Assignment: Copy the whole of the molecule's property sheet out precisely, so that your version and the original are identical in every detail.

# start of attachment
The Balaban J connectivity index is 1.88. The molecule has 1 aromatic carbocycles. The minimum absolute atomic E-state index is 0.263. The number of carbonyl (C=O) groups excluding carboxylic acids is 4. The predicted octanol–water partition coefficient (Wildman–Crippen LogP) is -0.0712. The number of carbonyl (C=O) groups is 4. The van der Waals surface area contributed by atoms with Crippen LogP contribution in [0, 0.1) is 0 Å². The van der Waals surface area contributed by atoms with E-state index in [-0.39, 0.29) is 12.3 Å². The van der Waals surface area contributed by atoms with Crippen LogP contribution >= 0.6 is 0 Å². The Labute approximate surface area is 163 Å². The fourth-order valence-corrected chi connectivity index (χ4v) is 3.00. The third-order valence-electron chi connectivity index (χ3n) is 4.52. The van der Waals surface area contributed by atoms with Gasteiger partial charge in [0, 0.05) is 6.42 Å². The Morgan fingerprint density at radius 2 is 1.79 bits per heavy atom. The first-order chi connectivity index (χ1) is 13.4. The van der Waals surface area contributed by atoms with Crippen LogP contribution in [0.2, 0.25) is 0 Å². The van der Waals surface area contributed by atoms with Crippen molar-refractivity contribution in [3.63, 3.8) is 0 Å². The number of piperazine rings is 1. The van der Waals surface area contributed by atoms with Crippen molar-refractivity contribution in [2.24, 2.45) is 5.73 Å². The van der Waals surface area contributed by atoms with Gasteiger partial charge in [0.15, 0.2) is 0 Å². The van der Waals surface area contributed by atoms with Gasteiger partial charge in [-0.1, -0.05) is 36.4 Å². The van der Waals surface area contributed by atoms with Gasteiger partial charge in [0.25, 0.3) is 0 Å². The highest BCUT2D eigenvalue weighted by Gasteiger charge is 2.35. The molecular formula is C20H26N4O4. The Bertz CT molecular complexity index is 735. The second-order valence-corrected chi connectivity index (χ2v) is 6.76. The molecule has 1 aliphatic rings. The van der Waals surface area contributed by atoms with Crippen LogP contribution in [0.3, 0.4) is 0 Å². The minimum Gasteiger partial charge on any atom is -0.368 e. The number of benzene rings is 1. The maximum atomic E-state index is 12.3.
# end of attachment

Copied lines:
The Balaban J connectivity index is 1.88. The molecule has 1 aromatic carbocycles. The minimum absolute atomic E-state index is 0.263. The number of carbonyl (C=O) groups excluding carboxylic acids is 4. The predicted octanol–water partition coefficient (Wildman–Crippen LogP) is -0.0712. The number of carbonyl (C=O) groups is 4. The van der Waals surface area contributed by atoms with Crippen LogP contribution in [0, 0.1) is 0 Å². The van der Waals surface area contributed by atoms with E-state index in [-0.39, 0.29) is 12.3 Å². The van der Waals surface area contributed by atoms with Crippen LogP contribution >= 0.6 is 0 Å². The Labute approximate surface area is 163 Å². The fourth-order valence-corrected chi connectivity index (χ4v) is 3.00. The third-order valence-electron chi connectivity index (χ3n) is 4.52. The van der Waals surface area contributed by atoms with Gasteiger partial charge in [0, 0.05) is 6.42 Å². The Morgan fingerprint density at radius 2 is 1.79 bits per heavy atom. The first-order chi connectivity index (χ1) is 13.4. The van der Waals surface area contributed by atoms with Crippen LogP contribution in [0.2, 0.25) is 0 Å². The van der Waals surface area contributed by atoms with Crippen molar-refractivity contribution in [3.63, 3.8) is 0 Å². The number of piperazine rings is 1. The van der Waals surface area contributed by atoms with Crippen molar-refractivity contribution in [2.24, 2.45) is 5.73 Å². The van der Waals surface area contributed by atoms with Gasteiger partial charge in [0.15, 0.2) is 0 Å². The van der Waals surface area contributed by atoms with Gasteiger partial charge in [-0.1, -0.05) is 36.4 Å². The van der Waals surface area contributed by atoms with Gasteiger partial charge in [0.25, 0.3) is 0 Å². The highest BCUT2D eigenvalue weighted by Gasteiger charge is 2.35. The molecular formula is C20H26N4O4. The Bertz CT molecular complexity index is 735. The second-order valence-corrected chi connectivity index (χ2v) is 6.76. The molecule has 1 aliphatic rings. The van der Waals surface area contributed by atoms with Crippen LogP contribution in [0.3, 0.4) is 0 Å². The minimum Gasteiger partial charge on any atom is -0.368 e. The number of benzene rings is 1. The maximum atomic E-state index is 12.3.